”So I thought, ‘Gee, wouldn’t it be funny if I were famous?”’
On a misty May eve in a tranquil Chicago suburb, a perkily offbeat chick named Kaytee sits strumming her guitar, passionately singing these words. Sixty people and a camera crew have jammed inside a strip-mall coffee shop to witness the teenager’s debut concert. ”When we first met Kaytee,” confides R.J. Cutler, executive producer of the new Fox teenage docuseries American High, ”she described herself as somebody who wrote these silly songs and didn’t have a very good voice. She was listing all the other things she wanted to do with her life. Then a month into the school year, she said, ‘You know what? Music’s really important to me. I don’t wanna be a bum anymore. I wanna do something.’ So she made this very crude demo tape and passed it around. It took a couple of months, but here we are: Saturday night, the week before graduation, Kaytee’s doing a show, the place is packed, and it’s only quarter of nine. Pretty cool, huh?”
The budding songstress seems to agree. Basking later in the heady after-show applause, Kaytee eases her way through the congratulatory hugs. Then she ducks outside for a breather, only to be enveloped in more adulation. ”Ahhhhh!” she shrieks, skipping around the parking lot. ”It doesn’t get better than this…. It doesn’t get better than this!”
Better? Maybe not. Bigger? You’d better believe it. Starting Aug. 2, Kaytee and 13 of her high school classmates from Highland Park, Ill., will have a year of their acne-prone existences played out on national television. Courtesy of Cutler (a 38-year-old Academy Award nominee who produced the political documentaries The War Room and A Perfect Candidate), American High offers a candid, leave-no-stoner-unturned peek inside a locker-lined biosphere. ”It’s the nonfiction My So-Called Life,” says Cutler. ”You’re seeing kids coming together romantically, breaking up, getting back together, and trying desperately to stay together even though they can’t. You’re seeing families splitting apart and coming back together. You’re seeing kids confront the challenges of graduating and other kids trying to figure out what to do with their futures. You’re seeing people recognize they have certain opportunities and gifts, and other people squandering theirs and not being able to get it together. It’s the full range of stories. It’s real personal relationships, coming-of-age lessons.” In other words, it’s just a tad more sophisticated than Fox’s last attempt at reality — Who Wants to Marry a Multi-Millionaire?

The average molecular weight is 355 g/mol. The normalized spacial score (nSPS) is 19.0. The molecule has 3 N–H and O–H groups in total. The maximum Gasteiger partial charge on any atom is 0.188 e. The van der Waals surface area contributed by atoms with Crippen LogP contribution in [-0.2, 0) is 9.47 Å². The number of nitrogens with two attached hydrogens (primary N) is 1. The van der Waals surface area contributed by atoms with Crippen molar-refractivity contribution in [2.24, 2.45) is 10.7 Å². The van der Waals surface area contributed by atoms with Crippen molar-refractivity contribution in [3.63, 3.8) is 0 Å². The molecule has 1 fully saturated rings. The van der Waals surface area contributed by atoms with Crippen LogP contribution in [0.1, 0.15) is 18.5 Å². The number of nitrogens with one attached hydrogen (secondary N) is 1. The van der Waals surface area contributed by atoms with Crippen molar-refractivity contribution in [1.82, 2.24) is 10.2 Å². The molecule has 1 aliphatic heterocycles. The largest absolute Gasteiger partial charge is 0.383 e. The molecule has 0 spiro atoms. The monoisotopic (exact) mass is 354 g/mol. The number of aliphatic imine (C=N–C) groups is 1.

Yet for all of this highbrow curiosity, these students could be facing some serious ratings wedgies. In case you’ve been stranded on Pulau Tiga, the U.S. has been overwhelmed by a reality television craze, and next to high-stakes spectacles such as Survivor and Big Brother, well, let’s just say this series looks like a game of senior-citizen pinochle. There’s no cutthroat academic decathlon, no Brink’s truck full of money for the victor. Sorry to report, no one so much as gets voted off the homecoming court. ”There’s no way to make this look like Survivor,” says Fox executive VP of programming David Nevins, ”but I don’t mind. It’s daring, it’s risk taking…. These kids are in their element — their school, their homes, the places they hang out after school — and it’s a much more real portrait of human behavior than sticking people on an island or in a windowless room.” American High field producer Jonathan Mednick puts it this way: ”When the kids would ask, ‘So, is this going to be like The Real World?’ we’d say, ‘Yeah, it’s going to be like The Real World — only real.”’